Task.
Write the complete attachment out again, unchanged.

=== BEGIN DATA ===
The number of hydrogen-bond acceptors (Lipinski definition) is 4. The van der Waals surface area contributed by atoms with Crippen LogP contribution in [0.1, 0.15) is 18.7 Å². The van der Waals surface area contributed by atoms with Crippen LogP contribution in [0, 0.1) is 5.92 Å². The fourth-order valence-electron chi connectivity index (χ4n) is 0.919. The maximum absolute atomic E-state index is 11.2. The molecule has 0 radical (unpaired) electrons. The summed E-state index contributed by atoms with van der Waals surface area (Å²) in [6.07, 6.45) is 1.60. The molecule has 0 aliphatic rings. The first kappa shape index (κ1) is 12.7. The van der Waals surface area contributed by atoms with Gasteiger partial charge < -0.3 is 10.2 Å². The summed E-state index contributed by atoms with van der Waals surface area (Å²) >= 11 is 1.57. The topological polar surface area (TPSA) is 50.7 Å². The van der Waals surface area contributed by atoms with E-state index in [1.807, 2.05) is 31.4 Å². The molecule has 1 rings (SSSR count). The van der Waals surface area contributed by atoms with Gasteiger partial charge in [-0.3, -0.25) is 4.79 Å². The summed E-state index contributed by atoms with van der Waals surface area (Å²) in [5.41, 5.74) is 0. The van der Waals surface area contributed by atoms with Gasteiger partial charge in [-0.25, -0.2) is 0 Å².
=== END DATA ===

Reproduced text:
The number of hydrogen-bond acceptors (Lipinski definition) is 4. The van der Waals surface area contributed by atoms with Crippen LogP contribution in [0.1, 0.15) is 18.7 Å². The van der Waals surface area contributed by atoms with Crippen LogP contribution in [0, 0.1) is 5.92 Å². The fourth-order valence-electron chi connectivity index (χ4n) is 0.919. The maximum absolute atomic E-state index is 11.2. The molecule has 0 radical (unpaired) electrons. The summed E-state index contributed by atoms with van der Waals surface area (Å²) in [6.07, 6.45) is 1.60. The molecule has 0 aliphatic rings. The first kappa shape index (κ1) is 12.7. The van der Waals surface area contributed by atoms with Gasteiger partial charge < -0.3 is 10.2 Å². The summed E-state index contributed by atoms with van der Waals surface area (Å²) >= 11 is 1.57. The topological polar surface area (TPSA) is 50.7 Å². The van der Waals surface area contributed by atoms with E-state index in [1.807, 2.05) is 31.4 Å². The molecule has 1 rings (SSSR count). The van der Waals surface area contributed by atoms with Gasteiger partial charge in [-0.3, -0.25) is 4.79 Å². The summed E-state index contributed by atoms with van der Waals surface area (Å²) in [5.41, 5.74) is 0. The van der Waals surface area contributed by atoms with Gasteiger partial charge in [-0.25, -0.2) is 0 Å².